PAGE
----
Beyond implementing testing protocols, employers must establish systems where employees can report positive tests. Within 24 hours, the employer is required to notify other employees who may have been exposed that a positive test result has occurred. Employers are also required to report cases to the Virginia Department of Health and Virginia Department of Labor and Industry, as well as to building owners. Building owners, in turn, must report positive cases to other tenants within the building.
The new Virginia rules represent minimum standards for workplace safety amidst the pandemic; crucially, employees are largely free to take additional steps to voluntarily protect their own safety. Employees are not prevented by the standard from refusing to do work or enter a location they feel is unsafe. Furthermore, employees may not be discriminated against for exercising rights under this standard, for voluntarily providing and wearing their own PPE, or for raising a reasonable concern about infection control to the employer, other employees, the government, or the public via print, online, social, or any other media. Virginia employers must comply with these safety standards, and, for the health of their employees and businesses, should consider taking extra reasonable safety precautions suited to their individual needs.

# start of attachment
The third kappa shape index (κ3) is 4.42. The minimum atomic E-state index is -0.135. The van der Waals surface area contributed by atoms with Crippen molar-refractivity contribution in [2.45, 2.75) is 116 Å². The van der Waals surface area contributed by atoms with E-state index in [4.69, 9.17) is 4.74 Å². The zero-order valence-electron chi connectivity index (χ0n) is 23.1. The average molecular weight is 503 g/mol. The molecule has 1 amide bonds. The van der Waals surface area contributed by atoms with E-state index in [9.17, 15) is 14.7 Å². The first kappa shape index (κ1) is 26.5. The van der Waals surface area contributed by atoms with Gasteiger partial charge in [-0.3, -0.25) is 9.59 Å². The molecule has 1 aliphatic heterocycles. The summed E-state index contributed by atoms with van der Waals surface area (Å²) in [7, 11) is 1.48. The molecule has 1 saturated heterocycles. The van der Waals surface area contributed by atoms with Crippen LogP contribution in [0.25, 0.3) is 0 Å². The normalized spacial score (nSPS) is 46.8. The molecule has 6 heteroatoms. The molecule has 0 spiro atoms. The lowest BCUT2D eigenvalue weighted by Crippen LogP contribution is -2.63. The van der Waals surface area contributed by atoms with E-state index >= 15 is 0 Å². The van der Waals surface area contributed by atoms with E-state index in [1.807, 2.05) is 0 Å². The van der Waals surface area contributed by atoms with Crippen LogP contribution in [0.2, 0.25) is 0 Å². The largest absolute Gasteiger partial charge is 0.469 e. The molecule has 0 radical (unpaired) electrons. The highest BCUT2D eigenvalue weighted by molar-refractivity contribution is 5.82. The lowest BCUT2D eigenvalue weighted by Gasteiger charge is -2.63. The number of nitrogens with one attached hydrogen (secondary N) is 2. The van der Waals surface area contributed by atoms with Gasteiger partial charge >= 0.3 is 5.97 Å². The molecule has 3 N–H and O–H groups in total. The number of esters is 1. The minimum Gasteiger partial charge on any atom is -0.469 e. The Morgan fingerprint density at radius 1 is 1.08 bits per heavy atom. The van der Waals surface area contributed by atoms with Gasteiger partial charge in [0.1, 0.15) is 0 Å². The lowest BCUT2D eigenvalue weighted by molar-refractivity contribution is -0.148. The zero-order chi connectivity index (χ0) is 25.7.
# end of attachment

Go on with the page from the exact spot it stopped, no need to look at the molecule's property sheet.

Additionally, employers in other states may want to use these standards as a template for setting their own workplace guidelines. Although the emergency standard is not enforceable outside of Virginia, in the absence of centralized federal guidance, it may prove a valuable guidepost for employers nationwide.